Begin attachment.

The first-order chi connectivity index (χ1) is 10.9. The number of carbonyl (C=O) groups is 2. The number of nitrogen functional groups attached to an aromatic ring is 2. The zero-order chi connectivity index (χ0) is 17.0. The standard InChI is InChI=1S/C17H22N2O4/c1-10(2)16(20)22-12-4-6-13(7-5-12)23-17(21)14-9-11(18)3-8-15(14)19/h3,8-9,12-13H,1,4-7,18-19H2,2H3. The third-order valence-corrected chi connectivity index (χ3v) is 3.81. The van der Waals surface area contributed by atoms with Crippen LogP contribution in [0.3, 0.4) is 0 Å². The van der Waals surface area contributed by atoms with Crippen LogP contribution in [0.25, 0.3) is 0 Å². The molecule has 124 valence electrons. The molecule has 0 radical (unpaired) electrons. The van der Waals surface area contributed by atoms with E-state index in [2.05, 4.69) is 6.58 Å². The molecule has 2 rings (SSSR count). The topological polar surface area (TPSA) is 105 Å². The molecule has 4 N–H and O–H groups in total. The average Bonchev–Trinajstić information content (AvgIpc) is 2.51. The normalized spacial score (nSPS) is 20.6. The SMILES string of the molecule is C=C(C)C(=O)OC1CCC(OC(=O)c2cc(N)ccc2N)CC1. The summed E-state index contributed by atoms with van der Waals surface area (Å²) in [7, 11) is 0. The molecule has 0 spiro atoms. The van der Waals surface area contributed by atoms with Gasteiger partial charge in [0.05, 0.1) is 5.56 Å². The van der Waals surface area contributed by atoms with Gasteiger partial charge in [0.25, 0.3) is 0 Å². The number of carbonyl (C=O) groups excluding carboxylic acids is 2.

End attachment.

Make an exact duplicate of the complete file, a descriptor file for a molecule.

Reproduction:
The first-order chi connectivity index (χ1) is 10.9. The number of carbonyl (C=O) groups is 2. The number of nitrogen functional groups attached to an aromatic ring is 2. The zero-order chi connectivity index (χ0) is 17.0. The standard InChI is InChI=1S/C17H22N2O4/c1-10(2)16(20)22-12-4-6-13(7-5-12)23-17(21)14-9-11(18)3-8-15(14)19/h3,8-9,12-13H,1,4-7,18-19H2,2H3. The third-order valence-corrected chi connectivity index (χ3v) is 3.81. The van der Waals surface area contributed by atoms with Crippen LogP contribution in [0.3, 0.4) is 0 Å². The van der Waals surface area contributed by atoms with Crippen LogP contribution in [0.25, 0.3) is 0 Å². The molecule has 124 valence electrons. The molecule has 0 radical (unpaired) electrons. The van der Waals surface area contributed by atoms with E-state index in [2.05, 4.69) is 6.58 Å². The molecule has 2 rings (SSSR count). The topological polar surface area (TPSA) is 105 Å². The molecule has 4 N–H and O–H groups in total. The average Bonchev–Trinajstić information content (AvgIpc) is 2.51. The normalized spacial score (nSPS) is 20.6. The SMILES string of the molecule is C=C(C)C(=O)OC1CCC(OC(=O)c2cc(N)ccc2N)CC1. The summed E-state index contributed by atoms with van der Waals surface area (Å²) in [7, 11) is 0. The molecule has 0 spiro atoms. The van der Waals surface area contributed by atoms with Gasteiger partial charge in [0.05, 0.1) is 5.56 Å². The van der Waals surface area contributed by atoms with Gasteiger partial charge in [0.25, 0.3) is 0 Å². The number of carbonyl (C=O) groups excluding carboxylic acids is 2.